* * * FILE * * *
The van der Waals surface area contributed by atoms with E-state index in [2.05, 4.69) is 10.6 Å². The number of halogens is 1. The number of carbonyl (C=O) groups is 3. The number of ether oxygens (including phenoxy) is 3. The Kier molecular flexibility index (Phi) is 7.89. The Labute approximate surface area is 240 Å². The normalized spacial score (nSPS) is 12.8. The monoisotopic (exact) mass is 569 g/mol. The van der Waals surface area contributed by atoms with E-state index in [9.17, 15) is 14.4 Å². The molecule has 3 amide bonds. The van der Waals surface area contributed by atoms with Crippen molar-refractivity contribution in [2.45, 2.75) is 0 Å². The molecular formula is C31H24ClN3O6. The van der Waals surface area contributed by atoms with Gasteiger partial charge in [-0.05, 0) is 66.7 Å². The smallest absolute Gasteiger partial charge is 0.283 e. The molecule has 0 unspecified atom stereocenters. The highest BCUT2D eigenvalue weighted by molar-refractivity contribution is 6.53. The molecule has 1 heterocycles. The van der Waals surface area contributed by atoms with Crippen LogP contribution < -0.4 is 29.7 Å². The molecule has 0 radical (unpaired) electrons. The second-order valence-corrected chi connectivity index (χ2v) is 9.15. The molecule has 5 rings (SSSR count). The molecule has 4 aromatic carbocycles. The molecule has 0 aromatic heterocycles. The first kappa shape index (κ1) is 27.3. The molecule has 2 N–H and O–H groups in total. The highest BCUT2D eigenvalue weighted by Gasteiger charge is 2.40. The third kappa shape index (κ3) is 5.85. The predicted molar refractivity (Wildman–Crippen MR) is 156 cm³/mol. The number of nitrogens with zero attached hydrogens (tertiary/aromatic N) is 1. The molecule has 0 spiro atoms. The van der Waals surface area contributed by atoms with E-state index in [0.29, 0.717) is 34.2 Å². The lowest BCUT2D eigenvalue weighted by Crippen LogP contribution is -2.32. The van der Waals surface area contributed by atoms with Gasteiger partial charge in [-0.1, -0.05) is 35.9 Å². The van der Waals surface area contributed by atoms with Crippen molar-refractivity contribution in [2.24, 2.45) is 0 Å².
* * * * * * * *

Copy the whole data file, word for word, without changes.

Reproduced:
The van der Waals surface area contributed by atoms with E-state index in [2.05, 4.69) is 10.6 Å². The number of halogens is 1. The number of carbonyl (C=O) groups is 3. The number of ether oxygens (including phenoxy) is 3. The Kier molecular flexibility index (Phi) is 7.89. The Labute approximate surface area is 240 Å². The normalized spacial score (nSPS) is 12.8. The monoisotopic (exact) mass is 569 g/mol. The van der Waals surface area contributed by atoms with E-state index in [9.17, 15) is 14.4 Å². The molecule has 3 amide bonds. The van der Waals surface area contributed by atoms with Crippen molar-refractivity contribution in [2.45, 2.75) is 0 Å². The molecular formula is C31H24ClN3O6. The van der Waals surface area contributed by atoms with Gasteiger partial charge in [-0.05, 0) is 66.7 Å². The smallest absolute Gasteiger partial charge is 0.283 e. The molecule has 0 unspecified atom stereocenters. The highest BCUT2D eigenvalue weighted by molar-refractivity contribution is 6.53. The molecule has 1 heterocycles. The van der Waals surface area contributed by atoms with Crippen LogP contribution < -0.4 is 29.7 Å². The molecule has 0 radical (unpaired) electrons. The second-order valence-corrected chi connectivity index (χ2v) is 9.15. The molecule has 5 rings (SSSR count). The molecule has 4 aromatic carbocycles. The molecule has 0 aromatic heterocycles. The first kappa shape index (κ1) is 27.3. The molecule has 2 N–H and O–H groups in total. The highest BCUT2D eigenvalue weighted by Gasteiger charge is 2.40. The third kappa shape index (κ3) is 5.85. The predicted molar refractivity (Wildman–Crippen MR) is 156 cm³/mol. The number of nitrogens with zero attached hydrogens (tertiary/aromatic N) is 1. The molecule has 0 spiro atoms. The van der Waals surface area contributed by atoms with E-state index in [0.29, 0.717) is 34.2 Å². The lowest BCUT2D eigenvalue weighted by Crippen LogP contribution is -2.32. The van der Waals surface area contributed by atoms with Gasteiger partial charge in [-0.1, -0.05) is 35.9 Å². The van der Waals surface area contributed by atoms with Crippen molar-refractivity contribution in [2.24, 2.45) is 0 Å².